Inspired by the London 2012 Olympic and Paralympic Games, BBC Two Learning Zone has produced a new series of video maths challenges for Key Stages 1, 2 and 3. Developed with input from us (the University of Cambridge's Millennium Mathematics Project), 3, 2, 1, Go! sees real schoolchildren solve problems given to them by Olympic champions and sporting heroes.

### Key Stage 1 - Rugby Timing and Measuring Challenge

3, 2, 1, Go! is a sports-maths challenge show which reveals how important maths is to sport. Two rugby-mad Key Stage 1 schoolchildren are taken on a behind-the-scenes tour of the Millennium Stadium in Cardiff. They meet two Welsh Rugby Union stars, Lloyd Williams and Harry Robinson, and are set a maths challenge related to rugby.

The challenge is to throw and catch a rugby ball, measuring the distance achieved each time using a measuring tape. The children must record each measurement and then rank the throws in order of distance to find the longest one.

Possible uses in the classroom:

Set the scene and the show the clip, stopping just after the challenge is described.

Ask the children to talk in pairs about how they think the boys will do the task, then share their ideas with the rest of the class.

Show the remainder of the video sequence, stopping when actions occur that the children have drawn attention to, in particular:

Deciding who throws and who catches
Choosing a measuring device
Measuring accurately
Recording – how do we record m and cm?
Deciding which is the longest throw

In each case draw comparison with the children’s ideas, asking them for the advantages/disadvantages of each if they are different to the video.

Set up the outside activity which replicates the video activity using different types and sizes of balls. Which ball do they think will be thrown the furthest? Why?

When the activity is over, display the results centrally and order them. Discuss their results. Were they correct?

Extension:

In pairs and using any equipment they choose, children work out the difference between the boys’ longest and shortest throw.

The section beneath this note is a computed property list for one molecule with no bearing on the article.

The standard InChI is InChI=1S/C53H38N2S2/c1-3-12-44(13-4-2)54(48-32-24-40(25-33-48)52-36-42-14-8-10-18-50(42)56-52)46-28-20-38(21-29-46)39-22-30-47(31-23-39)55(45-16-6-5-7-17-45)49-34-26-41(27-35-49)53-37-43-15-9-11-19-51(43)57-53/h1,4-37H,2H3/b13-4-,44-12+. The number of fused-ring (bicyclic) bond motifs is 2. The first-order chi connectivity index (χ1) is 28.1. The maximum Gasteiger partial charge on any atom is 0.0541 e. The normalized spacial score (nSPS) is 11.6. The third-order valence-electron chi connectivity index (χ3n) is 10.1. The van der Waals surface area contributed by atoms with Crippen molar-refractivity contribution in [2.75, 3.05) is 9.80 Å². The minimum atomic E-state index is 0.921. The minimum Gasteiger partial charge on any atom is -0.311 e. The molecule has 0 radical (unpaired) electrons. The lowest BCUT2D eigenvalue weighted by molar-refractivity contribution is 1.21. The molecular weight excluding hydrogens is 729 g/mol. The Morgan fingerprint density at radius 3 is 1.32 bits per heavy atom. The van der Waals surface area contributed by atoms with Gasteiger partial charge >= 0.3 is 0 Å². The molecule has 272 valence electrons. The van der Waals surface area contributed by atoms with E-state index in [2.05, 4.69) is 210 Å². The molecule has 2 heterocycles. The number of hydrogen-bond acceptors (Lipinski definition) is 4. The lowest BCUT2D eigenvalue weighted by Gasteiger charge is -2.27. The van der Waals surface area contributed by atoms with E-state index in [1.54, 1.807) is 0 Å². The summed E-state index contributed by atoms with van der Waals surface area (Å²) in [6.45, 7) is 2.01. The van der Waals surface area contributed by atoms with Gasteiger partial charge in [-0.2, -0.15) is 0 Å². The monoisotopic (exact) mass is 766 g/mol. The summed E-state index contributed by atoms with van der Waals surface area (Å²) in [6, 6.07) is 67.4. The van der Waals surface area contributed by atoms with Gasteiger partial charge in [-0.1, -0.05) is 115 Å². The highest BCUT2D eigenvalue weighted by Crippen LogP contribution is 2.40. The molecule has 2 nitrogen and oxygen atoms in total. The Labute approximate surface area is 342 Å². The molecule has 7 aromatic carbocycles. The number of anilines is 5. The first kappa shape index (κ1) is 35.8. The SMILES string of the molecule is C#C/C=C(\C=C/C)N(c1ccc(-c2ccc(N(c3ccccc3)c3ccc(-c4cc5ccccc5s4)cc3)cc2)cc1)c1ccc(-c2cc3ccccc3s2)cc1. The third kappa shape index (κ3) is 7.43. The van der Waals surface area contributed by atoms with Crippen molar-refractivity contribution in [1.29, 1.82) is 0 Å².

Support:

Children measure the length of a throw in strides, and record their results, Which was the longest? How do you know? Which was the shortest throw?

Related resources

• Can You Do It Too? Can you throw a beanbag as far as the Olympic hammer or discus throwers? This KS1 activity introduces children to informal measures to compare distances.

The following problem from our NRICH website explores some of the mathematical ideas encountered in this activity:

• Order, Order! This KS1 problem offers an opportunity to combine skills from mathematics and science, and challenges children to rank quantities in order from smallest to largest.

Learning outcomes-

Numbers

KS1 curriculum:

[Ma2 2c] read and write numbers to 20 at first…understand and use the vocabulary of comparing and ordering these numbers.

[Ma2 5a] solve a relevant problem by using simple lists, tables and charts to sort, classify and organise information.

[Ma3 1b] select and use appropriate mathematical equipment when solving problems inviolving measures and measurement.

[Ma3 1d] use the correct language and vocabulary for shape, space and measures

Commissioned by BBC Two Learning Zone with advice from Lynne McClure (Director of NRICH, Millennium Mathematics Project, University of Cambridge), the clips were produced in collaboration with BBC Sport.